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Washington Post settles $250 million defamation suit with student Nick Sandmann

Newsrooms across the nation, enjoying relative immunity from the consequences of publishing falsified stories, have again been rocked this week. Nick Sandmann, the high school student who was subjected to negative press coverage over an encounter with a Native American, announced he settled a defamation lawsuit against the Washington Post for its coverage.

“I filed $250M defamation lawsuit against Washington Post. Today, I turned 18 & WaPo settled my lawsuit. Thanks to @ToddMcMurtry & @LLinWood for their advocacy,” he wrote on Twitter. “Thanks to my family & millions of you who have stood your ground by supporting me. I still have more to do.”

Sandmann was previously victorious in forcing CNN to settle a $275 million lawsuit over the same incident. And he says he’s not done yet.

In a video that went viral on social media in 2019, Sandmann and other students with Kentucky’s Covington High School were in Washington D.C for the annual March of Life – the nation’s largest pro-life gathering. An purposely edited version of the video attempted to show the students and Sandmann surrounding and intimidating a Native American activist, Nathan Phillips. News rooms across the nation picked up the false narrative even after a longer version of the video showed that the students were not taunting or berating Phillips. The video previously showed extremist group Black Hebrew Israelites using vulgar language against the students.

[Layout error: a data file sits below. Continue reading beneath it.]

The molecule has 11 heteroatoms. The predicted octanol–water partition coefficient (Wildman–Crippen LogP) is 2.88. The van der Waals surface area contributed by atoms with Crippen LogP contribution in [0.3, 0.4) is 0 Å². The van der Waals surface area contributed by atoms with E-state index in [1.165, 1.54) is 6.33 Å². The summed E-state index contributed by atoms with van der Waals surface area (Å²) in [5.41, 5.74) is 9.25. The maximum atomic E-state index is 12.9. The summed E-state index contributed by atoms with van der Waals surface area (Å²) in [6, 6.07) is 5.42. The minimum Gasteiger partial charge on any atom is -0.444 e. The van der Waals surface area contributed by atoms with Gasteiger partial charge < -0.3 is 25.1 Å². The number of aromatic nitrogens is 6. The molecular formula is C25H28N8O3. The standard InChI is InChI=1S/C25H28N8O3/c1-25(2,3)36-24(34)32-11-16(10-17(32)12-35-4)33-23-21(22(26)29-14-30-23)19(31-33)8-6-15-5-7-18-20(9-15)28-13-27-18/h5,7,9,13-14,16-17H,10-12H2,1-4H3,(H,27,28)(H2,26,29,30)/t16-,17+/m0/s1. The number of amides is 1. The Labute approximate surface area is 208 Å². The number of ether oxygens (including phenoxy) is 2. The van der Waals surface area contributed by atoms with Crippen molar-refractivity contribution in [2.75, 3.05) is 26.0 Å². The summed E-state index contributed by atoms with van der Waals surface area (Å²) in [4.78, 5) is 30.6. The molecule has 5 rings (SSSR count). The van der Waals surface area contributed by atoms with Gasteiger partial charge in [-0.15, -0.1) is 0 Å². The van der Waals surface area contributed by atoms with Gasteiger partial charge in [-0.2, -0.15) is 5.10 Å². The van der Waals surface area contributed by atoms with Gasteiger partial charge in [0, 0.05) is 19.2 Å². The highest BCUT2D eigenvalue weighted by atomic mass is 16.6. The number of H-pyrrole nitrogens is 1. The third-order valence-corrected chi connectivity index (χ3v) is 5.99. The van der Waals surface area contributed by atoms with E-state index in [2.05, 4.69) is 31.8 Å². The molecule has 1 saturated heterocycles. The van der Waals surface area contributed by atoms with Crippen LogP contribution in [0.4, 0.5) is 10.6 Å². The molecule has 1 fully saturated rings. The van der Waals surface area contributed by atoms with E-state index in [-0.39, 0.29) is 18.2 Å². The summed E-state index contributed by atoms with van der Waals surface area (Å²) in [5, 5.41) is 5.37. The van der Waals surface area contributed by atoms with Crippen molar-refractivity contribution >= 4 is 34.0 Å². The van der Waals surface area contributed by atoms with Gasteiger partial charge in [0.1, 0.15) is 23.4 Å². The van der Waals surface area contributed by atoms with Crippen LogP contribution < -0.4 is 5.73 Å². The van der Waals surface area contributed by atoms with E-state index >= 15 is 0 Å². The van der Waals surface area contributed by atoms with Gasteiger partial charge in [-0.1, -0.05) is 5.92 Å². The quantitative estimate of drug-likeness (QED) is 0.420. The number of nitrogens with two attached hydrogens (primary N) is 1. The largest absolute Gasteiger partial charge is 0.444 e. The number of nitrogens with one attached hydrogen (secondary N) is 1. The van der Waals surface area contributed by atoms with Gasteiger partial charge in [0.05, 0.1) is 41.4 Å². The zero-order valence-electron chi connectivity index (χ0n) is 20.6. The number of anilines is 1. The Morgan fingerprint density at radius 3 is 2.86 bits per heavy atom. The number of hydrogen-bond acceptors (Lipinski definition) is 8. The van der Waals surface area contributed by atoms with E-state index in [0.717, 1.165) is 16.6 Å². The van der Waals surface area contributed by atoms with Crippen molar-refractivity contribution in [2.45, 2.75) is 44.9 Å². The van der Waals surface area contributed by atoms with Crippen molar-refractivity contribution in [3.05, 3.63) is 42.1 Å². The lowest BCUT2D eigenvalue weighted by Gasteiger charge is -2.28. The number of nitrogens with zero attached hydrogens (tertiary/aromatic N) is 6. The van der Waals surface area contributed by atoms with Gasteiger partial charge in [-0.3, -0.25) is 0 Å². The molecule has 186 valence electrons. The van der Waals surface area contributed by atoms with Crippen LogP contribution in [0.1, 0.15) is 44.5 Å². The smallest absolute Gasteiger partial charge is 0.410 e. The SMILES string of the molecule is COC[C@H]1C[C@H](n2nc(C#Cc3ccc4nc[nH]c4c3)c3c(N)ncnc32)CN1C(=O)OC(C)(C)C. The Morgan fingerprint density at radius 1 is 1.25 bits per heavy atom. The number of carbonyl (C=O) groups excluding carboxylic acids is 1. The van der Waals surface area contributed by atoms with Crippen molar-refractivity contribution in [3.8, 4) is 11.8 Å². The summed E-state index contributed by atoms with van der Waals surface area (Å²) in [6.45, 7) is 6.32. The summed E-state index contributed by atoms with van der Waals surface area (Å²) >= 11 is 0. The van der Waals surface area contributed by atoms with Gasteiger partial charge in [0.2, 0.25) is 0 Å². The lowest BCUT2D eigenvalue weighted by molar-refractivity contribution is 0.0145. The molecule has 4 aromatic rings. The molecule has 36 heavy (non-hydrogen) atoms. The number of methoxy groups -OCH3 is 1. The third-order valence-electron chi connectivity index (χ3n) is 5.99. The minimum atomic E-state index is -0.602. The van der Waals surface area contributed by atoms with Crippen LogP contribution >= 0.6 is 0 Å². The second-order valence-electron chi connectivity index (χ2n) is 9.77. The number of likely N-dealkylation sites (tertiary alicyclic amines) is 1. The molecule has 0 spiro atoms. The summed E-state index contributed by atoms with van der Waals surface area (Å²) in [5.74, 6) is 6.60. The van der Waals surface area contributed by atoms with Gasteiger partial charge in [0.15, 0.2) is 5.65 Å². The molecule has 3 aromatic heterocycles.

One of those newspapers leading with the false story, even after the truth had been revealed, was the Washington Post.

A spokesperson for the Post told news outlets that the suit was settled. “We are pleased that we have been able to reach a mutually agreeable resolution of the remaining claims in this lawsuit,” the spokesperson said.

In the $250 million lawsuit, Sandmann alleged that the Washington Post’s reporting falsely claimed he instigated the incident. His attorneys cited several of the paper’s articles and said they “communicated the false and defamatory gist that Nicholas instigated a confrontation with Phillips and subsequently engaged in racist conduct.”

“In a span of three days in January of this year commencing on January 19, the Post engaged in a modern-day form of McCarthyism by competing with CNN and NBC, among others, to claim leadership of a mainstream and social media mob of bullies which attacked, vilified, and threatened Nicholas Sandmann, an innocent secondary school child,” his attorneys said in the February 2019 suit.

Sandmann also issued a warning to Twitter CEO Jack Dorsey.

“We have settled with WAPO and CNN. The fight isn’t over. 2 down. 6 to go. Don’t hold your breath @jack,” he wrote on the website.

Sandmann, who was wearing a “Make America Great Again” cap, was seen staring at Phillips as he played a drum. News outlets and Twitter users then accused Sandmann of harassment and of being a racist, but a longer version of the clip showed a different story.

An investigation carried out by the Catholic Diocese of Covington later revealed that the students made no offensive or racist comments about Phillips.

Details of Sandmann’s settlement are not clear.

His lawyers, Lin Wood and Todd McMurtry, filed the defamation suit against the Washington Post and several other news outlets. The lawsuit against the Post claims the Jeff Bezos-owned newspaper “wrongfully targeted and bullied Nicholas because he was the white, Catholic student wearing a red ‘Make America Great Again’ souvenir cap on a school field trip to the Jan. 18 (2019) March for Life in Washington, D.C.”

Earlier this year, the teen settled a multi-million dollar suit against CNN. Details about that case are not clear.

Sandmann has remaining lawsuits against NBC, the New York Times, CBS News, ABC News, Gannett, and Rolling Stone.